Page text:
Dr. Alexsandr Kazakov
SUSI scholar Dr. Alexsandr Kazakov began his presentation with a brief introduction of his institution, Saratov State University.
Afterward, he explained his hopes to learn more about the United States, as well as his desire to dispel some existing stereotypes about Russia. He mentioned some of those stereotypes and how they were not true for him, which brought about laughter in the classroom.
Kazakov then transitioned into a brief history of media development in Russia in the 20th century, from media under leader Joseph Stalin, to Nikita Khrushchev, and onward.
In Russia today, Kazakov explained that the main sources of information are, in order, TV, print, Internet and then radio. He said that national, regional and local levels of media are pretty evenly split.
After explaining that there are more than 26,000 papers in circulation, Kazakov reminded his audience that Russia is a huge country with a large population. He said a good aspect of that is that there is no existing monopoly of information or opinion in Russia.
According to Kazakov, there are two primary approaches to media in Russia, and most Russian media outlets fall somewhere in between the two.
SUSI scholar Dr. Alexsandr Kazakov presents a lecture that is streamed live through OU distance learning, and is available online.
He said the first approach is one that is critical of the current regime and affiliated with the opposition. In 2000, Kazakov explained that the government started to gag that form of media by banning several national TV channels and papers, forcing some journalists to resign, and forbidding live political talk shows. Russian media is far from free, according to Kazakov.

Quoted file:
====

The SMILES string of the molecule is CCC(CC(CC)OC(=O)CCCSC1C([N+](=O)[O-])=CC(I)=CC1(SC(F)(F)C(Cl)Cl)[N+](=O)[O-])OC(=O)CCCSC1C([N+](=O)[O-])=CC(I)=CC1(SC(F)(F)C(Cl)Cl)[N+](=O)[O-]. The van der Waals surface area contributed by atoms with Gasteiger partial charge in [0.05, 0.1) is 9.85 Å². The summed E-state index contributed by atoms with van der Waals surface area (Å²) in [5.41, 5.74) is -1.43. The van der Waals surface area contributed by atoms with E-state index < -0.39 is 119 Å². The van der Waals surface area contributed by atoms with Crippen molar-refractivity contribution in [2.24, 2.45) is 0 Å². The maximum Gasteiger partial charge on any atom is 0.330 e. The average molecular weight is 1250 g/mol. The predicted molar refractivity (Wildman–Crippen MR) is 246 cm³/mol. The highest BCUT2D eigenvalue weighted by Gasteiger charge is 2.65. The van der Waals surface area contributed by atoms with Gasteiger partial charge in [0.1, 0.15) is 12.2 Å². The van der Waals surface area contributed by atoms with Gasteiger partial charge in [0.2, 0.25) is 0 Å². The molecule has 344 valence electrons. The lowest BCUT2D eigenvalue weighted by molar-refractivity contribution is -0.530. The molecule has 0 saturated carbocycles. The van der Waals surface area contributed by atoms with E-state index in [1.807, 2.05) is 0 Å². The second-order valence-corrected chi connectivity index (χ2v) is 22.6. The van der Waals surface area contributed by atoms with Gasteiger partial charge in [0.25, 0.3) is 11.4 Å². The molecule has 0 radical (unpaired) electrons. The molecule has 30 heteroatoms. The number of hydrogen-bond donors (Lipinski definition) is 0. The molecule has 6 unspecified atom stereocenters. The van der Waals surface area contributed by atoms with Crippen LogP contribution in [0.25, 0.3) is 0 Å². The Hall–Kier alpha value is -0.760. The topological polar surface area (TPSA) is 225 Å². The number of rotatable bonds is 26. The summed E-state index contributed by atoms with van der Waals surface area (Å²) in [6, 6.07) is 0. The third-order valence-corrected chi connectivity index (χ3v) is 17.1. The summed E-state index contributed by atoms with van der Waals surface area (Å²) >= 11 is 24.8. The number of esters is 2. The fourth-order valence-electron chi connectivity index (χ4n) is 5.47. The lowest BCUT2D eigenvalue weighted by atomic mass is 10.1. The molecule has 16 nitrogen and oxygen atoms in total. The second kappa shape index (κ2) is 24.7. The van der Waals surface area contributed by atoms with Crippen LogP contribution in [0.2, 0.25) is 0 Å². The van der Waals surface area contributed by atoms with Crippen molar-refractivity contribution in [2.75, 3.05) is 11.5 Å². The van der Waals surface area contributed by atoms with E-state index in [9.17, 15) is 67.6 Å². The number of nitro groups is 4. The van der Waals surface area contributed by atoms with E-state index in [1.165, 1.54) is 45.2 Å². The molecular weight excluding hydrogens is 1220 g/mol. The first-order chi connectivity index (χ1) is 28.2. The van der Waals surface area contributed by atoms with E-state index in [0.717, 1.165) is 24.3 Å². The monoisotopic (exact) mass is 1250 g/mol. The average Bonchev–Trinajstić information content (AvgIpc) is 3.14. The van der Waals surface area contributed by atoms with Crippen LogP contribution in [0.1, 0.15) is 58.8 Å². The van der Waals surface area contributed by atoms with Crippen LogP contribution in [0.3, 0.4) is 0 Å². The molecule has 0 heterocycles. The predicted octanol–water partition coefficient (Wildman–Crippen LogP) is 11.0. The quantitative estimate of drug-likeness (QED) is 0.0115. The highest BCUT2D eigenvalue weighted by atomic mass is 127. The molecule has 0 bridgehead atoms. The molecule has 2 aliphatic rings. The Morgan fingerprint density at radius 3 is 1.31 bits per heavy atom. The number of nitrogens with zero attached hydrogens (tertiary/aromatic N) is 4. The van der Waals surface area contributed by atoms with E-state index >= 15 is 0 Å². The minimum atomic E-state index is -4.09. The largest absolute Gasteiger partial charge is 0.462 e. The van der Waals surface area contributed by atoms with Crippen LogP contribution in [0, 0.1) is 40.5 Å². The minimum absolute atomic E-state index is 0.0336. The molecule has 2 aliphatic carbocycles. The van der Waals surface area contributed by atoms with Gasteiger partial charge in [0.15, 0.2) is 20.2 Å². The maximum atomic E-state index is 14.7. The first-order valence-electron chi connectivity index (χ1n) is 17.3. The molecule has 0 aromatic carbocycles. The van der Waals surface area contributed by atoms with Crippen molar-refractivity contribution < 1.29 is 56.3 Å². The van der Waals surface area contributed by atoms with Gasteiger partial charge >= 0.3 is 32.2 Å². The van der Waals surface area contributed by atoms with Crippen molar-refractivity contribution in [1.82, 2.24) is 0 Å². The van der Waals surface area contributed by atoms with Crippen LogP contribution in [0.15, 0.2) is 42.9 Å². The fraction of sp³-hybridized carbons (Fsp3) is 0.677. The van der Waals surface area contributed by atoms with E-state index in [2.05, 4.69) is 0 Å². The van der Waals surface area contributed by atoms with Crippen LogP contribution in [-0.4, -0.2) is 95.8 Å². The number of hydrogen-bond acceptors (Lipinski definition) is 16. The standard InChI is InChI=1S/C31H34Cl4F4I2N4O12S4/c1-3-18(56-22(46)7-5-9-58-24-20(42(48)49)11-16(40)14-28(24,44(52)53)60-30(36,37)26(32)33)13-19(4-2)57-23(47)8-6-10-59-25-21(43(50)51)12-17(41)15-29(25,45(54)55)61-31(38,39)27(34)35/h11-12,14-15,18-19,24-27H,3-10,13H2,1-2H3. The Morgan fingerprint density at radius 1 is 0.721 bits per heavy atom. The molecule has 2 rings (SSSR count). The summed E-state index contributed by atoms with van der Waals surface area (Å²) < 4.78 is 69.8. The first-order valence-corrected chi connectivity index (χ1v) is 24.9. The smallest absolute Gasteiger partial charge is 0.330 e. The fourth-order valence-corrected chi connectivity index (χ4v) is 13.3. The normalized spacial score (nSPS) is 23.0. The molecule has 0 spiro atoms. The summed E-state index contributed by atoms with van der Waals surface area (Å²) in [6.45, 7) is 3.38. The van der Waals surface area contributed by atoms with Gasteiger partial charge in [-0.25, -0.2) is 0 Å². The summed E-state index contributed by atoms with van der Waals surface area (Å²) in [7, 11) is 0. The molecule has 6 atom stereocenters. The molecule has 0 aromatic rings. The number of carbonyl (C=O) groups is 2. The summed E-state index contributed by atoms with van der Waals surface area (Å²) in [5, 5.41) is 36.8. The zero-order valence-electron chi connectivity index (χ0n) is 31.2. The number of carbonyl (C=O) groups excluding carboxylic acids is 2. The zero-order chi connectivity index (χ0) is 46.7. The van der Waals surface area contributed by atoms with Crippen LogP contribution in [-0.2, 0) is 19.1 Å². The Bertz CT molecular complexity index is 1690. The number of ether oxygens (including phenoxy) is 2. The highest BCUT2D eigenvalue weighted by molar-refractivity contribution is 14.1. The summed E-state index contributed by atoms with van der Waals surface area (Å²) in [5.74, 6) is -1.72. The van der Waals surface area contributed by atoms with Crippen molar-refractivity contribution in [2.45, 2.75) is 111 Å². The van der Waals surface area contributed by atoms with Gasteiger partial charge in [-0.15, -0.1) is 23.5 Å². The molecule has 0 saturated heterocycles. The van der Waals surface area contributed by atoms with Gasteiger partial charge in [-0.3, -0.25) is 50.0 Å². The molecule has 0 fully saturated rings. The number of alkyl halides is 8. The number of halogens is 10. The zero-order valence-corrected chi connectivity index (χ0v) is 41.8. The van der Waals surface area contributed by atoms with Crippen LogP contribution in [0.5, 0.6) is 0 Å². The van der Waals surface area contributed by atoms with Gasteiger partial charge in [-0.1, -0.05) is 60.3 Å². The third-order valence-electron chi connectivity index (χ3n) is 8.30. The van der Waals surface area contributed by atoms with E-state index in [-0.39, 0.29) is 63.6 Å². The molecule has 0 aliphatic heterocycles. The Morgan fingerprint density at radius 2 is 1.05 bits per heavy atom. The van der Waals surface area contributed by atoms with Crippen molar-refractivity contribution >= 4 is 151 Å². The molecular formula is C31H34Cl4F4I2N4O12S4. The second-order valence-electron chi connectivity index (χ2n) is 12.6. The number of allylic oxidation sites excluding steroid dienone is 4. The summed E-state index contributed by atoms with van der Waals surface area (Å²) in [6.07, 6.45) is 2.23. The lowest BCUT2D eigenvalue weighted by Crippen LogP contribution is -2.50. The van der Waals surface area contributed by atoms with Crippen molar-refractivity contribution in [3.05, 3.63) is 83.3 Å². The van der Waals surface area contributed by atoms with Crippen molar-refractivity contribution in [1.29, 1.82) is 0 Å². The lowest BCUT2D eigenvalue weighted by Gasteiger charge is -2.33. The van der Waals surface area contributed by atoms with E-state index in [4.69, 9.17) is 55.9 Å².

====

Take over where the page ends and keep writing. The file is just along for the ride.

However, he said the second approach is state-oriented, but does not have state censorship. Instead, it is a quickly rising independent media system that holds press freedom as a key value. Regardless, Kazakov explained that many outlets still think that it is better to generally support the government than to criticize it, or to follow Western interests.
Overall, Russian media fall in a mixed category that is transitioning. More and more outlets are trying to push the limits of what they can cover. That is possible especially through Russia’s uninhibited Internet.
In Russia, social media are becoming more popular, but only among youth, Kazakov said. Despite the small age range using the medium, Kazakov explained that social media still affects politics in Russia. Aside from social media and the Internet in general, though, he said the influence of outside Western media is limited.
Kazakov spent much time prior to the presentation preparing, and said that he felt a bit anxious. Ultimately, however, he said that everything went well.
“I think that every scholar feels anxious, and has butterflies in his or her stomach," he said. "But when it comes to presenting, it’s OK, because the atmosphere is very nice, it’s very calm, and nobody asks you very difficult or rude questions.”
Monday, July 30, 2012
By Lindsay Boyle